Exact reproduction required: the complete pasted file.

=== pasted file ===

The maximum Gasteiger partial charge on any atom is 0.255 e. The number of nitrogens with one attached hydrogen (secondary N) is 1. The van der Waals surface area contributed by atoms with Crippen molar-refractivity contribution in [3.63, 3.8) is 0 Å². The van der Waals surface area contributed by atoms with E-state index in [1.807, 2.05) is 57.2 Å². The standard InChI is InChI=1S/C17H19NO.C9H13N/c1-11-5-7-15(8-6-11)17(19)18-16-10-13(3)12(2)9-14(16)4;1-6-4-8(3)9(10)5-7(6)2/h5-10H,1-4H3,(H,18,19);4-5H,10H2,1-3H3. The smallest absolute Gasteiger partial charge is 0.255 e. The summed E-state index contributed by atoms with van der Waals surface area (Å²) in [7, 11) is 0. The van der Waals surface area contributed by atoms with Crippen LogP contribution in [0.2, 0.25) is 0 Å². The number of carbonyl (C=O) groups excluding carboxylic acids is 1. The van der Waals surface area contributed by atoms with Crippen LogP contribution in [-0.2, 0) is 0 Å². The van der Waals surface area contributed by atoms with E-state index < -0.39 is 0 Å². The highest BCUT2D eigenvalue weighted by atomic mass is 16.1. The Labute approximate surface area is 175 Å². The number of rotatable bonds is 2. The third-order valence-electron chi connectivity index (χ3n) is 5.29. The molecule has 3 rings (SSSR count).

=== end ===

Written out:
The maximum Gasteiger partial charge on any atom is 0.255 e. The number of nitrogens with one attached hydrogen (secondary N) is 1. The van der Waals surface area contributed by atoms with Crippen molar-refractivity contribution in [3.63, 3.8) is 0 Å². The van der Waals surface area contributed by atoms with E-state index in [1.807, 2.05) is 57.2 Å². The standard InChI is InChI=1S/C17H19NO.C9H13N/c1-11-5-7-15(8-6-11)17(19)18-16-10-13(3)12(2)9-14(16)4;1-6-4-8(3)9(10)5-7(6)2/h5-10H,1-4H3,(H,18,19);4-5H,10H2,1-3H3. The smallest absolute Gasteiger partial charge is 0.255 e. The summed E-state index contributed by atoms with van der Waals surface area (Å²) in [7, 11) is 0. The van der Waals surface area contributed by atoms with Crippen LogP contribution in [0.2, 0.25) is 0 Å². The number of carbonyl (C=O) groups excluding carboxylic acids is 1. The van der Waals surface area contributed by atoms with Crippen LogP contribution in [-0.2, 0) is 0 Å². The van der Waals surface area contributed by atoms with E-state index < -0.39 is 0 Å². The highest BCUT2D eigenvalue weighted by atomic mass is 16.1. The Labute approximate surface area is 175 Å². The number of rotatable bonds is 2. The third-order valence-electron chi connectivity index (χ3n) is 5.29. The molecule has 3 rings (SSSR count).